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Canyon Gate woman warns of theater purse-robbery dangers

Going to see a movie can cost woman more than the price of admission. It cost Teresa Potter, 64 and a resident of Canyon Gate, $280.

She went to see “Rough Night” with a friend June 23 at the Century 16 Suncoast theater. It was a matinee, with only six people in the theater.

“We chose the very front row so we could put our feet up on the railing,” Potter said.

She wanted her purse handy in case she needed to use the small oxygen tank she keeps inside it. They set their purses on the floor, by their feet.

On the way to collect her friend’s vehicle, she offered to tip the valet and pulled out her wallet. All the money that had been in it — $180 — was gone.

“I also had $100 hidden in another compartment — you know, in case of an emergency,” Potter said, “and that was gone, too.”

Her companion’s wallet had also been looted; she lost $140. Her valet parking ticket was also missing.

“I was totally in shock,” Potter said. “It was frightening because of how close he got to me in the theater and I didn’t know it. That I could be so vulnerable. … I felt violated.”

She recalled a young man in the theater when she’d scanned the room for the best place to sit. Later on, he left his seat.

Michael Rodriguez, a Las Vegas Metropolitan Police officer, said this was the first time he’d heard of a criminal reaching under movie seats to grab a wallet.

He said, “when you’re in a movie theater, your focus is on the screen, not on your stuff, so my advice would be to keep your purse in the seat with you, between you and the arm rest, so it’s next to you.”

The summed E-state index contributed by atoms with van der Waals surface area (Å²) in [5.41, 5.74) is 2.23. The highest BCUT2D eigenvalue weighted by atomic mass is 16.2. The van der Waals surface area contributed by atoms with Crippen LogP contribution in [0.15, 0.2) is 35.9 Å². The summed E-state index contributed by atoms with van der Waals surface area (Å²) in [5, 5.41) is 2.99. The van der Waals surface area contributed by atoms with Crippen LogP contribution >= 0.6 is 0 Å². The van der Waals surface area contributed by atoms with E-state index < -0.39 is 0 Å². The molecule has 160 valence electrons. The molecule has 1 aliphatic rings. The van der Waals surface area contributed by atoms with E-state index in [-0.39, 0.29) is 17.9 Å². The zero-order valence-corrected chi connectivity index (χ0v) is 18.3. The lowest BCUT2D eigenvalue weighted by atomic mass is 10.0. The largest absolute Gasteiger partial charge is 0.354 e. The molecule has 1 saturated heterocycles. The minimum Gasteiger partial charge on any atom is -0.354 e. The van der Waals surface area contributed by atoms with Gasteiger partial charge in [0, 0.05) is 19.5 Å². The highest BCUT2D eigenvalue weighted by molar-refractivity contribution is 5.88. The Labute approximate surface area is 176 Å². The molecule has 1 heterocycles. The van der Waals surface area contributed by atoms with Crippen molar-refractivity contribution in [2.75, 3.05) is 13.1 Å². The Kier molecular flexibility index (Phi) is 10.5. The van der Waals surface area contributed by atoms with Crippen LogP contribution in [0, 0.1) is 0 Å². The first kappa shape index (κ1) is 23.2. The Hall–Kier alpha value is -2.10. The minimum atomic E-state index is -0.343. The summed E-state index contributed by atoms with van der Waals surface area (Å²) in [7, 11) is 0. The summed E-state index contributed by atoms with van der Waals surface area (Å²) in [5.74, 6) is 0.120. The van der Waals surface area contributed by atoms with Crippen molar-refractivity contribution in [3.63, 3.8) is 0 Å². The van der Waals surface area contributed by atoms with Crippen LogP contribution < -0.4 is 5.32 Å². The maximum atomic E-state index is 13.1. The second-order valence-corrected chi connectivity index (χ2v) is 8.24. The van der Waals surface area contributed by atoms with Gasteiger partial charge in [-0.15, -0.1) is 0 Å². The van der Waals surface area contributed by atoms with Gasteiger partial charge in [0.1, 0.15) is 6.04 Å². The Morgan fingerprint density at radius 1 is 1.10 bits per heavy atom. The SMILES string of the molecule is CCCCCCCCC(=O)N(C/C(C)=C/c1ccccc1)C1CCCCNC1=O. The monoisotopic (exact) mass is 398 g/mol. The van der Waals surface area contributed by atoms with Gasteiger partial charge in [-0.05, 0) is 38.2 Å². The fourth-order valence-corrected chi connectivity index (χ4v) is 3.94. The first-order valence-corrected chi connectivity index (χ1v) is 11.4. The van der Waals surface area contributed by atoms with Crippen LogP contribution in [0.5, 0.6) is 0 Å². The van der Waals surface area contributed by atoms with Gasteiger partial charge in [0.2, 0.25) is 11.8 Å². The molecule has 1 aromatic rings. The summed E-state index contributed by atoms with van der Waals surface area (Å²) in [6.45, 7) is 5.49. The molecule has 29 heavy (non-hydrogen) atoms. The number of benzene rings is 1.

The Bureau of Justice Statistics reports that 17,566 incidents such as purse snatchings or robberies occurred in 2014, the latest year for such statistics.

David Strow, vice president of corporate communication for Suncoast, noted that the theater is a separate entity from the casino. He added that the casino had contacted theater and discussed safety measures.

Strow said he could not discuss specifics about what security was in place. Cinemark, the company that owns the theater, did not return View’s phone calls.

The women said they called Metro but were told it was a misdemeanor and there likely was nothing that could be done. Potter filed a report with the hotel’s security.

“I just really want to warn women to be aware,” she said. “If it’s happening at Suncoast, then it’s happening at other theaters, too.”

Contact Jan Hogan at jhogan@reviewjournal.com or 702-387-2949.

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